The potential for mobile money platforms to drive economic development and financial inclusion is enormous. In frontier and emerging markets, particularly Africa, pioneering platforms have been transformational in delivering a range of financial services to under-banked and unbanked communities.
But as the number of platforms increases – many with different operating models and user requirements – the question remains: how can the market best adapt to deliver seamless money transfer and bill payment functionality across different mobile networks, countries and hardware choices? What role does interoperability play in the next stage of growth, particularly in frontier and emerging markets?
By way of background, mobile payments come in many shapes and sizes, but it is useful to look at three of the main operating models:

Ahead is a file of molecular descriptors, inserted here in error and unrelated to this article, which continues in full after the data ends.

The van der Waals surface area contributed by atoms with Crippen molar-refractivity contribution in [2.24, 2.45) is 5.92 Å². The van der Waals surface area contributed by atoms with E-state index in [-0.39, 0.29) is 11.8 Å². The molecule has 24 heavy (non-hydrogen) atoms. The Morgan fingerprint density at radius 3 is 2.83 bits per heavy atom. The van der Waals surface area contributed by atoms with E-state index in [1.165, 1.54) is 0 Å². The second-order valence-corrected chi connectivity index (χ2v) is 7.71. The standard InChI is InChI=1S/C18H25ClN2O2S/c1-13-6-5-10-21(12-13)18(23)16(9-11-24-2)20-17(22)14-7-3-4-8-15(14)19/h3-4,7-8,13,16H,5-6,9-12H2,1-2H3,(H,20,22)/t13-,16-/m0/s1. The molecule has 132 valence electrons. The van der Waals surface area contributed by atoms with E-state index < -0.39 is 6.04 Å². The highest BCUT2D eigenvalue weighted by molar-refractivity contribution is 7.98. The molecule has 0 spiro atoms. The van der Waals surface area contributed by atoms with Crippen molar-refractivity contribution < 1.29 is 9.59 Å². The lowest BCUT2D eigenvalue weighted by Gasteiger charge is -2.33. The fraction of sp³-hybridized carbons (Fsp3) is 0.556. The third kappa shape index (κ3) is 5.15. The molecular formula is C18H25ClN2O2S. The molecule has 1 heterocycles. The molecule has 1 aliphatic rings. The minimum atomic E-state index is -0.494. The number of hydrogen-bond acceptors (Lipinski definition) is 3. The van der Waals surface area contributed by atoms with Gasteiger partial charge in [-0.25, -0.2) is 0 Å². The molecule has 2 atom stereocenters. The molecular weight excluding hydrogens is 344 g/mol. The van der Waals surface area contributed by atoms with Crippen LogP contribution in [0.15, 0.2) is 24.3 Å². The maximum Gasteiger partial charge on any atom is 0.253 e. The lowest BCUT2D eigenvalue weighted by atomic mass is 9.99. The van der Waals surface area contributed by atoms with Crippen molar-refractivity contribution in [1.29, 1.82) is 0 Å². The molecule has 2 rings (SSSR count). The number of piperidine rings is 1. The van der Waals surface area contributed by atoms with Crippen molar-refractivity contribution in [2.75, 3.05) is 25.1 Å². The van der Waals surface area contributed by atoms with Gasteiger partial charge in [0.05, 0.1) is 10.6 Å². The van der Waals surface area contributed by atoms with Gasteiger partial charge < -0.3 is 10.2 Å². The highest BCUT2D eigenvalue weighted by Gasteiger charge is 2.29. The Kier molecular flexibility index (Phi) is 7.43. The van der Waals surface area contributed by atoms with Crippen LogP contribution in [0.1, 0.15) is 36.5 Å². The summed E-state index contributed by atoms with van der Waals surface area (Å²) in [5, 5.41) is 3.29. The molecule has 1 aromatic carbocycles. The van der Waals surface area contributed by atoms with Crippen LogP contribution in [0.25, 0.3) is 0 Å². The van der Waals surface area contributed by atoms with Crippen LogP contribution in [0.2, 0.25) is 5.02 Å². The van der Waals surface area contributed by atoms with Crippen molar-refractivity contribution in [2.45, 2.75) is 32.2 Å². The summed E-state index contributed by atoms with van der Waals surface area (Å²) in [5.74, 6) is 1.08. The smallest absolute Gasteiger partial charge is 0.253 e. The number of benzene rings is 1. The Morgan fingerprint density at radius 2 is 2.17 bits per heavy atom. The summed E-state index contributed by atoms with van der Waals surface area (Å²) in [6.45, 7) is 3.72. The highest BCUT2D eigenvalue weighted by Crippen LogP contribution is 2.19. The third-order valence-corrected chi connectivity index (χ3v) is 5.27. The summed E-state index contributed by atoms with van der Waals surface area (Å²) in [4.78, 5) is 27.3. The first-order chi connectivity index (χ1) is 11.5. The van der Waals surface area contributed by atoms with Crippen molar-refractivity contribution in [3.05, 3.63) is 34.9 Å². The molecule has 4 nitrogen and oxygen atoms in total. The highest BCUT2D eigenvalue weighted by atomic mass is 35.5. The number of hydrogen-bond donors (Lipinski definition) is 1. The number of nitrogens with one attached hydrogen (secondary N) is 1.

Mobile Network Operator (MNO)-led model: This is perhaps the most basic model, in which a MNO acts in effect as a “bank” for its customers, facilitating financial transactions using SMS/USSD protocols. Perhaps the most famous example is Kenya’s M-Pesa, launched back in 2007 by Safaricom, a Vodafone affiliate. Typically, MNO-led models (including M-Pesa) are closed-loop models, available only to users who are already subscribers of that MNO. In February 2015, however, Millicom, a telecommunications and media company, through its Tanzanian subsidiary Tigo Pesa, entered into a partnership agreement with Vodafone’s subsidiary Vodacom in Tanzania, giving users access to each other’s platforms.
Bank-led model: In this model, conventional banks offer a variety of mobile financial services options to their customers through a network of agents, often managed by or in partnership with a MNO. For example, Easypaisa, a branchless banking service in Pakistan, operates as a partnership between Tameer Microfinance Bank and Telenor Pakistan. The service is available not only to Telenor subscribers, but to all registered mobile phone users. Standard Chartered has partnered with local MNOs in several countries to provide a range of mobile money services to its bank account holders. However, the models that require users to set up a conventional bank account in the first place, are not ideally suited for under-banked or unbanked markets.